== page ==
Diving with Stingrays

Divers with stingrays under water
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As they gently glide a few inches above the sand, stingrays appear elegant, peaceful and calm—and they are, ninety-nine percent of the time. The only time divers need to worry is when stingrays feel threatened. A frightened stingray can plunge its sharp, venomous stinger straight through a wetsuit and deep into a diver's flesh.

Diving with Stingrays is Generally Safe

While diving, stingrays may be approached with little risk. On the rare occasion that a stingray strikes a diver underwater, the diver has most likely inadvertently threatened or cornered the animal. Perhaps the diver hovered directly over the ray or floated in front of it, making the stingray feel trapped against a reef without an escape route.

The Stingray Danger Zone

Because a stingray sees and swims forward easily, leave it a forward escape route. Most importantly, stay out a stingray's striking zone, the area directly above the ray. The ray can easily strike in the area at the top of its back by arching its tail forward. By contrast, the area behind the ray's back and the space to its sides are difficult for the ray to reach without turning its body or making swimming adjustments. Divers who are alert and aware of the stingray's attack zone should be relatively safe.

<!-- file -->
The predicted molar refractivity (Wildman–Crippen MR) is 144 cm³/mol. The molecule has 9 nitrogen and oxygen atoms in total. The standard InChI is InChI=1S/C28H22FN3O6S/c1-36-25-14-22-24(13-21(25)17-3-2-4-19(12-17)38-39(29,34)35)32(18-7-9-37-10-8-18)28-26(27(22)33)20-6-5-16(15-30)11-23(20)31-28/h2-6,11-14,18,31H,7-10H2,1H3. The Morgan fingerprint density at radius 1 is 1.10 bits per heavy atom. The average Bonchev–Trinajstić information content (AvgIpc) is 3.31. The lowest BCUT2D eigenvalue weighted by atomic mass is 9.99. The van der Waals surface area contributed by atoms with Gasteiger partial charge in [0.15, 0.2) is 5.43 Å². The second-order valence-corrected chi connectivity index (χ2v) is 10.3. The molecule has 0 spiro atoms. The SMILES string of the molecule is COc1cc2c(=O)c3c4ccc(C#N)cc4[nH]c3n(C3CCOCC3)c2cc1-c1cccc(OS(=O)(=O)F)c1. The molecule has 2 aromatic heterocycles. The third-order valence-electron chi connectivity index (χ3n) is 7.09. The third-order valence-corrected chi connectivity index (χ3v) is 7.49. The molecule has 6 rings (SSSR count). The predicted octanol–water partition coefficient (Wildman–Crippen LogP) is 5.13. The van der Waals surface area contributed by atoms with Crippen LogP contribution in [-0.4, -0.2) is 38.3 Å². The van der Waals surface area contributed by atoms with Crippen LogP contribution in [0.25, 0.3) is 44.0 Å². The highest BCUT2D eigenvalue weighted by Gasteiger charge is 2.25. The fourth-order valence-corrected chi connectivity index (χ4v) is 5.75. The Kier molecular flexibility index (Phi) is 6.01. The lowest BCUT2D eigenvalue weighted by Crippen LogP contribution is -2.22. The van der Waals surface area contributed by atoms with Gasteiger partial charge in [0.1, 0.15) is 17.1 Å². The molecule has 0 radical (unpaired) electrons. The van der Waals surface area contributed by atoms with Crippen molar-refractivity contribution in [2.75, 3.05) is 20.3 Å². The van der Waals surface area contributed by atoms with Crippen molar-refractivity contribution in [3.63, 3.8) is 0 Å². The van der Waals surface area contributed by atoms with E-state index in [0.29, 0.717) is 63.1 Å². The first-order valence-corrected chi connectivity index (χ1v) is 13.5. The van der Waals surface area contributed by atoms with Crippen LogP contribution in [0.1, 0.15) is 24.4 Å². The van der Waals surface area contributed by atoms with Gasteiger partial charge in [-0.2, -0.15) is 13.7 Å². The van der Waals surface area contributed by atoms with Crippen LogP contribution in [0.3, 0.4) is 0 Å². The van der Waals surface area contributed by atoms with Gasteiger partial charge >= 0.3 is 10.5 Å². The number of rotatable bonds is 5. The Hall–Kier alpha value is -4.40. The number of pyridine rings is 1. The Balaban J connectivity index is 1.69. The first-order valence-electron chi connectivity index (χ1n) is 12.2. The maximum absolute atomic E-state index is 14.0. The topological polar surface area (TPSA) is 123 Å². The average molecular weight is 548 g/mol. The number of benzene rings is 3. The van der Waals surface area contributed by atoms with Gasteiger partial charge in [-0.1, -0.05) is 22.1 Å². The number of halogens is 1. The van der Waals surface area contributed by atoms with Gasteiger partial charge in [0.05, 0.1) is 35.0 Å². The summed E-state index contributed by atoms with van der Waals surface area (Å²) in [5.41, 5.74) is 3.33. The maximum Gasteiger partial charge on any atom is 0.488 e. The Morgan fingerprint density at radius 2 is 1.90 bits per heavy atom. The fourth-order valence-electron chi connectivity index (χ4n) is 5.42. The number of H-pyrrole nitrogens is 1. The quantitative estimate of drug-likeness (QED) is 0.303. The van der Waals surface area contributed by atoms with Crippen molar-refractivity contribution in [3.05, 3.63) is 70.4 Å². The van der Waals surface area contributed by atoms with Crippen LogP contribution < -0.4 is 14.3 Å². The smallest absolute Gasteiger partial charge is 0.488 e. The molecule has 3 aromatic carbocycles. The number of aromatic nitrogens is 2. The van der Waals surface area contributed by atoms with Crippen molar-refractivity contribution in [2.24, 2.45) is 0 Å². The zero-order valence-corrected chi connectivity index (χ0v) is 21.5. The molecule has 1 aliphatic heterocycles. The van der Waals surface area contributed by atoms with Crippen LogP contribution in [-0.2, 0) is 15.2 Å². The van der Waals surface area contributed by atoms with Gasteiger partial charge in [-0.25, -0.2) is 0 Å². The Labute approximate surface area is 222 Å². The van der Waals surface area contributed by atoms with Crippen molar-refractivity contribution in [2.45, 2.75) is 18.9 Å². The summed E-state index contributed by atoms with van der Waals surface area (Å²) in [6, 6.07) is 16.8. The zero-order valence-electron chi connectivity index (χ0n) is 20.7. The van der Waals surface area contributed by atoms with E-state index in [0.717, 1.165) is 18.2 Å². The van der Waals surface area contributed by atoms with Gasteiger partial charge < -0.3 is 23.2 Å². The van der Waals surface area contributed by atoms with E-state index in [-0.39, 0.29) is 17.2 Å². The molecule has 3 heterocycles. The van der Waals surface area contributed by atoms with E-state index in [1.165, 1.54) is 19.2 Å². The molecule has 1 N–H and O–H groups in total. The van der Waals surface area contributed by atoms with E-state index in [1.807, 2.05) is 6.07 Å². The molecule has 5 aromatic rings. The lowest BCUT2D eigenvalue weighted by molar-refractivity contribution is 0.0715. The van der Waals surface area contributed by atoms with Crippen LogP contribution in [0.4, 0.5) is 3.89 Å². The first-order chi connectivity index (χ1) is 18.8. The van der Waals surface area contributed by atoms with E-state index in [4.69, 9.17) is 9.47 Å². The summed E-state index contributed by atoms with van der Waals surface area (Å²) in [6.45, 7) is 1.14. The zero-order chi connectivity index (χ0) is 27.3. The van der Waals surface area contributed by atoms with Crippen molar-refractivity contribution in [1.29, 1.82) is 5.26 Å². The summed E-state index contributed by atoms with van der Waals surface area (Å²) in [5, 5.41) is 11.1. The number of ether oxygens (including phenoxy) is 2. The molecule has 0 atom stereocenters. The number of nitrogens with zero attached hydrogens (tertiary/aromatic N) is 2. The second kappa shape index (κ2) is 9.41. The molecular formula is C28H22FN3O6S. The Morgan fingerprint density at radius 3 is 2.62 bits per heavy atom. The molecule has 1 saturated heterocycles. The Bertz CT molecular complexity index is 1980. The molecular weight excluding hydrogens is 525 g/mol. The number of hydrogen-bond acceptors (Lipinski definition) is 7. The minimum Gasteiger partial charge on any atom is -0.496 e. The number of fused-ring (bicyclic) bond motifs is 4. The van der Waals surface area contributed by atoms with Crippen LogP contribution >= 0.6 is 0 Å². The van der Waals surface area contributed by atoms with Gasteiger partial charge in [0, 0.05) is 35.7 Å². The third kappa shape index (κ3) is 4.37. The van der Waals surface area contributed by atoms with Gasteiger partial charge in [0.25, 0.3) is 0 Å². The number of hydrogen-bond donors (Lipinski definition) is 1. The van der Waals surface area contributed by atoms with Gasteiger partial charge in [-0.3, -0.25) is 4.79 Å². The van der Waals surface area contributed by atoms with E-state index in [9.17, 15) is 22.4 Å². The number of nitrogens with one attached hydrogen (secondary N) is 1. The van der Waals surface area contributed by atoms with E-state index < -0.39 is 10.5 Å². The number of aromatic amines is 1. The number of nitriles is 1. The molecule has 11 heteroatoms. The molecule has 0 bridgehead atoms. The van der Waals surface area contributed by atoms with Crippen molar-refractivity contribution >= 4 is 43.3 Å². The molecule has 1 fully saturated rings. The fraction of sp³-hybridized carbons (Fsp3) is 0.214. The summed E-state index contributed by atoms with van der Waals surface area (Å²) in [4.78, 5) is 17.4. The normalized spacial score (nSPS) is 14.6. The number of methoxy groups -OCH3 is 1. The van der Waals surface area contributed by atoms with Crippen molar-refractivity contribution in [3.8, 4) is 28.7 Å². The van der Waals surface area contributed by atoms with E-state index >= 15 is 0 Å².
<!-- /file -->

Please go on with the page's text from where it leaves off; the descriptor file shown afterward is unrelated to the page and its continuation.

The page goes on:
How to Avoid Attacks

Stingray attacks are more likely to happen to divers who are entering or exiting the ocean through shallow water and accidentally step on a stingray. Naturally, the stingray will react. When the stingray is stepped on, it quickly whips its long tail forward and down, which jabs the stinger at the base of the tail into the offender. This is a defensive maneuver designed to remove the diver's foot from the stingray's body, and it works. To avoid stepping on top of a stingray, divers can shuffle their feet when entering and exiting the water. In addition, divers should be aware of stingray habitats such as long sandy shores. Because neither dive booties nor fins protect a diver from a stingray's hard, razor sharp stinger, the diver should be vigilant if he suspects he might be in a stingray habitat.

How to Treat an Injury

In the unlikely event that a stingray injury occurs, there are two considerations in treating the wounded area: the stinger and the venom it contains. A stingray's stinger is covered with sharp, hooked barbs which are angled to enter a victim smoothly but hook into the flesh if pulled out. While a diver's immediate reaction might be to pull out the stinger, it may be better to allow a medical professional to remove it, in order to avoid exacerbating the injury.

As the stinger enters the diver's body, a thin sheath containing the venom breaks, allowing the poison to flow into the surrounding flesh. The venom contains enzymes which cause muscle contraction (pain) and that causes cell death. For this reason, it is important to neutralize the venom as quickly as possible. Immersing the area in hot water for at least 30 minutes can help, but it is still advisable to see a medical professional. Because the venom causes cell death, stings near vital organs in the chest and abdomen can be fatal, and these injuries should be taken seriously.